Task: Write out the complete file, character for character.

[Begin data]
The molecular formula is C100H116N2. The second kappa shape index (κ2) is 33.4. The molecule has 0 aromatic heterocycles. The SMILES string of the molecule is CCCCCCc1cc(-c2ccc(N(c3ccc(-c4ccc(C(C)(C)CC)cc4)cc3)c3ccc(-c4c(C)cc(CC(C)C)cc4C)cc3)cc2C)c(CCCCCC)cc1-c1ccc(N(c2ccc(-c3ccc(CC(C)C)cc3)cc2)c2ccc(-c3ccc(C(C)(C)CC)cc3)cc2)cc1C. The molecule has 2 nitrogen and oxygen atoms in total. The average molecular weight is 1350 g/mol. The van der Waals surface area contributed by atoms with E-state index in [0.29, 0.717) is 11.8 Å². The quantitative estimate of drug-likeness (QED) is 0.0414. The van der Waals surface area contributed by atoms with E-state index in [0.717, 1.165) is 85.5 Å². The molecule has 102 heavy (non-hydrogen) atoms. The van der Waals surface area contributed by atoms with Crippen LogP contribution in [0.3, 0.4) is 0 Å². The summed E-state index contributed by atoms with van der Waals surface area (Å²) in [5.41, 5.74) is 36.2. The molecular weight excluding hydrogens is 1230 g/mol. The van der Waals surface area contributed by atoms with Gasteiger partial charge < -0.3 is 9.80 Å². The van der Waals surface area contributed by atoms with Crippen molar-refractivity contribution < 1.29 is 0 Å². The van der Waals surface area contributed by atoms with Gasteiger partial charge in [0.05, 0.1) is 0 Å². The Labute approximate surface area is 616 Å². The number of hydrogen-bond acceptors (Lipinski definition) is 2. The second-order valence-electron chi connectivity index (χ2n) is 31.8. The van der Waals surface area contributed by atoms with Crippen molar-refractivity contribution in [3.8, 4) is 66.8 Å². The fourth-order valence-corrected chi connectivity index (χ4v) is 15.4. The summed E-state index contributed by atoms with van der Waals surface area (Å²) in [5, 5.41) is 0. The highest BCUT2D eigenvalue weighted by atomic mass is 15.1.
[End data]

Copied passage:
The molecular formula is C100H116N2. The second kappa shape index (κ2) is 33.4. The molecule has 0 aromatic heterocycles. The SMILES string of the molecule is CCCCCCc1cc(-c2ccc(N(c3ccc(-c4ccc(C(C)(C)CC)cc4)cc3)c3ccc(-c4c(C)cc(CC(C)C)cc4C)cc3)cc2C)c(CCCCCC)cc1-c1ccc(N(c2ccc(-c3ccc(CC(C)C)cc3)cc2)c2ccc(-c3ccc(C(C)(C)CC)cc3)cc2)cc1C. The molecule has 2 nitrogen and oxygen atoms in total. The average molecular weight is 1350 g/mol. The van der Waals surface area contributed by atoms with E-state index in [0.29, 0.717) is 11.8 Å². The quantitative estimate of drug-likeness (QED) is 0.0414. The van der Waals surface area contributed by atoms with E-state index in [0.717, 1.165) is 85.5 Å². The molecule has 102 heavy (non-hydrogen) atoms. The van der Waals surface area contributed by atoms with Crippen LogP contribution in [0.3, 0.4) is 0 Å². The summed E-state index contributed by atoms with van der Waals surface area (Å²) in [5.41, 5.74) is 36.2. The molecular weight excluding hydrogens is 1230 g/mol. The van der Waals surface area contributed by atoms with Gasteiger partial charge < -0.3 is 9.80 Å². The van der Waals surface area contributed by atoms with Crippen molar-refractivity contribution < 1.29 is 0 Å². The van der Waals surface area contributed by atoms with Gasteiger partial charge in [0.05, 0.1) is 0 Å². The Labute approximate surface area is 616 Å². The number of hydrogen-bond acceptors (Lipinski definition) is 2. The second-order valence-electron chi connectivity index (χ2n) is 31.8. The van der Waals surface area contributed by atoms with Crippen molar-refractivity contribution in [3.8, 4) is 66.8 Å². The fourth-order valence-corrected chi connectivity index (χ4v) is 15.4. The summed E-state index contributed by atoms with van der Waals surface area (Å²) in [5, 5.41) is 0. The highest BCUT2D eigenvalue weighted by atomic mass is 15.1.